Mary Flanagan didn’t have a computer when she was growing up. Fortunately, the family she babysat for did. “So,” she says, “I would sit there and put disks in their computer in the middle of the night, and I didn’t have any instructions, so I would just keep typing commands.”
Those early adventures while babysitting started Flanagan on a path that has led to her current position as a designer of one-of-a-kind games that deal with topics most people probably wouldn’t associate with play, such as the spread of disease, awkward social situations, and the rise of health care costs. But Flanagan, the Sherman Fairchild Distinguished Professor in Digital Humanities and a professor of film and media studies, sees games as the perfect means of engaging people in difficult, complex social problems that otherwise might seem overwhelming.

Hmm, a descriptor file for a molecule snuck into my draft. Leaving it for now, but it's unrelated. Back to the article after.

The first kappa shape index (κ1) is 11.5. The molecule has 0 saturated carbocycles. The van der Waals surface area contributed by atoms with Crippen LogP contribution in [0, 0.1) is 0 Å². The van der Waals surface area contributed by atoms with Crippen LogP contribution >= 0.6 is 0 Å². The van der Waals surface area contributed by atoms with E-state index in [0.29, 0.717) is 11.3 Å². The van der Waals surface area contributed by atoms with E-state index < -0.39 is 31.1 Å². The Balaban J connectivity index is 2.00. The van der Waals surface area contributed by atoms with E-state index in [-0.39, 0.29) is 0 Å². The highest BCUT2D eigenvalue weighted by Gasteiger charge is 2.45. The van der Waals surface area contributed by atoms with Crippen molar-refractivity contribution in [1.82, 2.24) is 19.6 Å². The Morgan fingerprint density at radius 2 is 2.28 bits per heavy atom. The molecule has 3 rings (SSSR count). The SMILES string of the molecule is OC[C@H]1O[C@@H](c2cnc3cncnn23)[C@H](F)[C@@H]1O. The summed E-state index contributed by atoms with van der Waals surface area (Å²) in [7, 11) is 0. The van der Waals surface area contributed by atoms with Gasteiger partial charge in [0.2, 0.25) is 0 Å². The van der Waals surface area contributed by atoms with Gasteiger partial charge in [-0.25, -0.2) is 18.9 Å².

“If you’re willing to go and jump into an idea that a game represents, you’re also willing then to deal with the social problem that it represents,” she says.
In this video, she talks about how she tries to keep the spirit of play alive in the games she creates—no matter how unlikely the topic.